Carole Wedge has come a long way from the mailroom at architectural firm Shepley Bulfinch. But in one way, she hasn’t come that far at all: She spent her entire career there before retiring on Friday.
Wedge’s tenure began with sorting envelopes and packages back in 1986 and included nearly two decades as the firm’s chief executive, before handing over the reins to Angela Watson in 2021.
The 183-person firm’s roots go back to the late 1880s, to a predecessor firm started by the famed architect Henry Hobson Richardson, perhaps best known for designing Trinity Church in the Back Bay. In recent years, the firm has been known for its institutional work with schools and hospitals.
It was important for Wedge that Shepley Bulfinch set its sights on going national. It now has offices in Durham, N.C., Houston, and Phoenix — all opened under her watch — as well as Boston and Hartford. Part of the motivation, as Wedge tells it, was that there simply wasn’t enough local work to go around for all the architects who work or attend school in Boston.
“There are great opportunities in other markets, in cities that are growing,” Wedge said. “I don’t know there will be more [new cities] immediately but it’s amazing what opportunities you get led to.”
Wedge might no longer be designing school libraries or hospital expansions but she will be busy. She plans to continue to mentor younger architects and do some executive coaching. There will be renovations at the house she shares with her husband in Concord, and more beach days on Plum Island.
She’s proud of the efforts she took while chief executive to improve the firm’s diversity, as well as the relationships that it built up with numerous universities.
Her one big professional regret: not pushing harder on environmentally resilient design. “Maybe I drove the Shepley car at 40 miles per hour and I should have been going at 80 miles per hour,” she said. “I just feel like we squandered some decades.”
Toward that end, she serves on the Boston Green Ribbon Commission, a group charged with ensuring Boston is better prepared for climate catastrophes. She will continue that role, although she said she’s talking with commission executive director Amy Longsworth about possibly recruiting someone to take her place — someone with the time, ambition, and interest. Those are big shoes to fill.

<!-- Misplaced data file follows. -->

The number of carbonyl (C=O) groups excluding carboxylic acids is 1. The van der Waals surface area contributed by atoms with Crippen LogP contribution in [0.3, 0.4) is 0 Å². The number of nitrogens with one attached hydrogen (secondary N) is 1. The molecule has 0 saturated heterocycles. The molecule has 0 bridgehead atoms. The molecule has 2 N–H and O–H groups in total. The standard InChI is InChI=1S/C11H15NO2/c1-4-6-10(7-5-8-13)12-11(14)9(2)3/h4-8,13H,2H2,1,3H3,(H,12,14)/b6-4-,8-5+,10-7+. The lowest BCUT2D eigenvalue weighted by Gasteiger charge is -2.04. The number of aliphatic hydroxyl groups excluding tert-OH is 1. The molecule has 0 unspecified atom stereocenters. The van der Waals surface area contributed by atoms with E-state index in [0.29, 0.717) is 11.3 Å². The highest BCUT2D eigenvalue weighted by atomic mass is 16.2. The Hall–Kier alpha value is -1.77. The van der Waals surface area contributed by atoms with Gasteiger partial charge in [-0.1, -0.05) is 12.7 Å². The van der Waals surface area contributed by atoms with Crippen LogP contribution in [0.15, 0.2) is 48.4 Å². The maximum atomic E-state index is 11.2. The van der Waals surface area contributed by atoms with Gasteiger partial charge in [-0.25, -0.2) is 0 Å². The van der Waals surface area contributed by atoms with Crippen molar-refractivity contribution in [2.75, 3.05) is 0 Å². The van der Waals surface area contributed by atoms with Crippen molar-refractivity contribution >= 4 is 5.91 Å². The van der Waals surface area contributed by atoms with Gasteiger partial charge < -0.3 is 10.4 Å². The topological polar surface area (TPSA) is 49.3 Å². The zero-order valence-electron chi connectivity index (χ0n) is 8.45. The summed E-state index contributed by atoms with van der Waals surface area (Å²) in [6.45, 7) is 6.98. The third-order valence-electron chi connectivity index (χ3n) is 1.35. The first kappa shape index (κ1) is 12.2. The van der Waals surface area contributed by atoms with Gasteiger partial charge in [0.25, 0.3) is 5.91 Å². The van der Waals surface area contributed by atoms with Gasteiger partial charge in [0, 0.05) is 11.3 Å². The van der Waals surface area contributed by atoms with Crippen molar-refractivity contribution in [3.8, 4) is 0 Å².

Manatt is on the move
If you haven’t heard of Los Angeles-based law firm Manatt, Phelps & Phillips, it probably won’t be long until you do.
Manatt has grown quickly in Boston since 2019, when it opened an office here with a team led by Scott Lashway, formerly of Holland & Knight. Today, the Boston office has more than 20 professionals.
Make room for two more: Longtime friends Joan Lukey and Marty Murphy just joined Manatt’s Boston office. They’ve always wanted to work together at the same firm. Now they get their chance. Murphy is from Foley Hoag, while Lukey joins from Choate, Hall & Stewart. Both attorneys joined the firm’s trial, white collar, and investigations practice.
They said they were drawn by Manatt’s culture and unique business model. Unlike most law firms, Manatt is an integrated legal and consulting firm, with lawyers and consultants working closely together.
“I love the idea of going to Manatt because of the model it represents,” Lukey said. “[But] I will be honest, a real big selling point for me was, it was Marty who called me. We have wanted to practice together for a long time.”
Outside of its home turf in California, the firm has offices in New York, Chicago, and Washington. Chief executive Donna Wilson said she wanted a Boston presence because of the dominant sectors here, like life sciences and technology. “The strengths of the economy in Boston paralleled perfectly the industries in which we focus,” Wilson said.
Lunch with Lynch, for a good cause
How much is lunch with famed investor Peter Lynch worth?